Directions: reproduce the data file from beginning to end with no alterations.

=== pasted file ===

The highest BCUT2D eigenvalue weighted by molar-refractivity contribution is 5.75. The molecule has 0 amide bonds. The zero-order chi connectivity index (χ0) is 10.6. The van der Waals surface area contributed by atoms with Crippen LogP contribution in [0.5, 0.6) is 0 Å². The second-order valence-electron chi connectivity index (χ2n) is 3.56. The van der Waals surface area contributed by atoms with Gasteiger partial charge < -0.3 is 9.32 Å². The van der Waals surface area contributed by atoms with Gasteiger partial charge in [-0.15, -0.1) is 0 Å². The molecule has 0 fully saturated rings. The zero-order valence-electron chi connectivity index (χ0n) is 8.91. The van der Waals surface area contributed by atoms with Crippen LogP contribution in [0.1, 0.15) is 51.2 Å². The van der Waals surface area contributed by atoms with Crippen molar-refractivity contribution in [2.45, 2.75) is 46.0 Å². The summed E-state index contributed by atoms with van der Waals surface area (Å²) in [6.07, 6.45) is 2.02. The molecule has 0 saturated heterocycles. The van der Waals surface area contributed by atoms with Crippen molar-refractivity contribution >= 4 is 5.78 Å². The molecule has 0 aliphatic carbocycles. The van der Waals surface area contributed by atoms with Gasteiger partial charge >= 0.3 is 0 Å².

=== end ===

The highest BCUT2D eigenvalue weighted by molar-refractivity contribution is 5.75. The molecule has 0 amide bonds. The zero-order chi connectivity index (χ0) is 10.6. The van der Waals surface area contributed by atoms with Crippen LogP contribution in [0.5, 0.6) is 0 Å². The second-order valence-electron chi connectivity index (χ2n) is 3.56. The van der Waals surface area contributed by atoms with Gasteiger partial charge < -0.3 is 9.32 Å². The van der Waals surface area contributed by atoms with Gasteiger partial charge in [-0.15, -0.1) is 0 Å². The molecule has 0 fully saturated rings. The zero-order valence-electron chi connectivity index (χ0n) is 8.91. The van der Waals surface area contributed by atoms with Crippen LogP contribution in [0.1, 0.15) is 51.2 Å². The van der Waals surface area contributed by atoms with Crippen molar-refractivity contribution in [2.45, 2.75) is 46.0 Å². The summed E-state index contributed by atoms with van der Waals surface area (Å²) in [6.07, 6.45) is 2.02. The molecule has 0 saturated heterocycles. The van der Waals surface area contributed by atoms with Crippen molar-refractivity contribution >= 4 is 5.78 Å². The molecule has 0 aliphatic carbocycles. The van der Waals surface area contributed by atoms with Gasteiger partial charge >= 0.3 is 0 Å².